The solution suggested is that all who recognise themselves as involved in civil society commit to a PACT, which is build on the following values:

  • Power: A great power shift. CSF embraces all the cutting edge forms of participation here – citizens assembly, participatory grant-making
  • Accountability: Turning away from meaning accountable ‘primarily to funders’ to ‘primarily to people and communities’
  • Connection: No doubt the strongest category affected by Brexit. Urges civil society activists to return to this task of reducing tension and polarisation as their central task
  • Trust: Again, very much directed at the behaviour of the executives of voluntary and civil organisation who have betrayed the trust of those relying on them.

Another key question raised by the inquiry is whether charities risk becoming irrelevant if they don’t make these changes. In response to this, Karl has written a blog on ‘the road to relevance.’

Kindness, emotions and human relationships – new report

The Carnegie UK Trust has launched Kindness, emotions and human relationships: The blind spot in public policy, a report written by Julia Unwin CBE.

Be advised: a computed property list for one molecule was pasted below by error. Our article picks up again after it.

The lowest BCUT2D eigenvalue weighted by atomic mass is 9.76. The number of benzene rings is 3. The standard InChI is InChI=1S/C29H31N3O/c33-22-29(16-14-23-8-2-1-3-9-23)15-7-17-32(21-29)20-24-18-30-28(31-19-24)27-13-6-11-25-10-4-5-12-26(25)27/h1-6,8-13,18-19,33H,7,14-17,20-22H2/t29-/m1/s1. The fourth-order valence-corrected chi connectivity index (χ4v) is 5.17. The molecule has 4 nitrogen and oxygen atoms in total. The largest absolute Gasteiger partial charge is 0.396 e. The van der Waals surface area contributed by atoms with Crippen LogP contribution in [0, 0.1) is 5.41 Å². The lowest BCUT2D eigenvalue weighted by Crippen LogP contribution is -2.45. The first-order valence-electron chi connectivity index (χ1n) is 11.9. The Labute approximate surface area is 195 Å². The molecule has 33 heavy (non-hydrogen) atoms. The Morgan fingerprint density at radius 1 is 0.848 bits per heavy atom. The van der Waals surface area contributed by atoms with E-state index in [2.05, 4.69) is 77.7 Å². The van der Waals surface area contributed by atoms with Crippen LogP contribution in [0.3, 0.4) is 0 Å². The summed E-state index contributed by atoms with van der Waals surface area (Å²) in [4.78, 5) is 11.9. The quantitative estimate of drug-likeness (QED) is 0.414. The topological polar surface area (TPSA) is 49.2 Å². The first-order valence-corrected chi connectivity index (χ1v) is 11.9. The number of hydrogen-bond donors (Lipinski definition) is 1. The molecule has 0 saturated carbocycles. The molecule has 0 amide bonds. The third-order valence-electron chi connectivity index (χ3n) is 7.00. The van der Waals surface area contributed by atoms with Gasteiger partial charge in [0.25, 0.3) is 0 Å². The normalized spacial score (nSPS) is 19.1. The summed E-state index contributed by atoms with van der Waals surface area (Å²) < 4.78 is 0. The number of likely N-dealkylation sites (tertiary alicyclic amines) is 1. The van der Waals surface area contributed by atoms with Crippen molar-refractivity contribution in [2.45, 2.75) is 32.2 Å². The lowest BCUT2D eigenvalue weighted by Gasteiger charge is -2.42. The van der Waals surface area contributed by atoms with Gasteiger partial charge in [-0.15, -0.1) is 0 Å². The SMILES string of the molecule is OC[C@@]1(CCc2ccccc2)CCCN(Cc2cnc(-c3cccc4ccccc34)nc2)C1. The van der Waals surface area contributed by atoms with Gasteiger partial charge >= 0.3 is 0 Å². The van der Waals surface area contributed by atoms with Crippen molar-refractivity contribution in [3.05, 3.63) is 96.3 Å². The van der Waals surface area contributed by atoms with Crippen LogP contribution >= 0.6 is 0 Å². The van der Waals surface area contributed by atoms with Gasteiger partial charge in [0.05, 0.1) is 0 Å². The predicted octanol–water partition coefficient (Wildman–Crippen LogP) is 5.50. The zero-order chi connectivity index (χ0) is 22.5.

The report argues that the great public policy challenges of our time demand an approach that is more centred on human relationships. With technology and artificial intelligence transforming the world at speed, emotional intelligence is equally important and needs investment.

The report also includes insights from the first ever quantitative survey on kindness.


The Fundraising Regulator’s consultation on a new plainer English Code of Fundraising Practice closed on 16 November.

We shared our response to the consultation in: What NCVO thinks about a new draft code of Fundraising Practice.

The Fundraising Regulator (FR) has announced a change of policy regards naming charities it investigates.

For complaints received after 1 March 2019, the FR will name all organisations it investigates, whether the complaint is upheld or not. To date, the FR has mostly published anonymised summaries of investigations. This new naming policy will not be applied retrospectively and when the FR publishes its decisions, it will ‘recognise the organisations that have cooperated fully with our investigation and any actions they have taken to learn from the complaint, whether it is upheld or not.’

Charity Digital Code

A new Charity Digital Code has been published.

The new code aims to answer calls among charities for more help to manage risk, persuade leaders of the importance of digital and to improve staff skills.

It features two separate versions for small and large charities.

The code also has the backing of government, which has announced £1m funding to support programmes helping charities to improve their digital skills.


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Avatar photo Elizabeth was head of policy and public services at NCVO until 2020.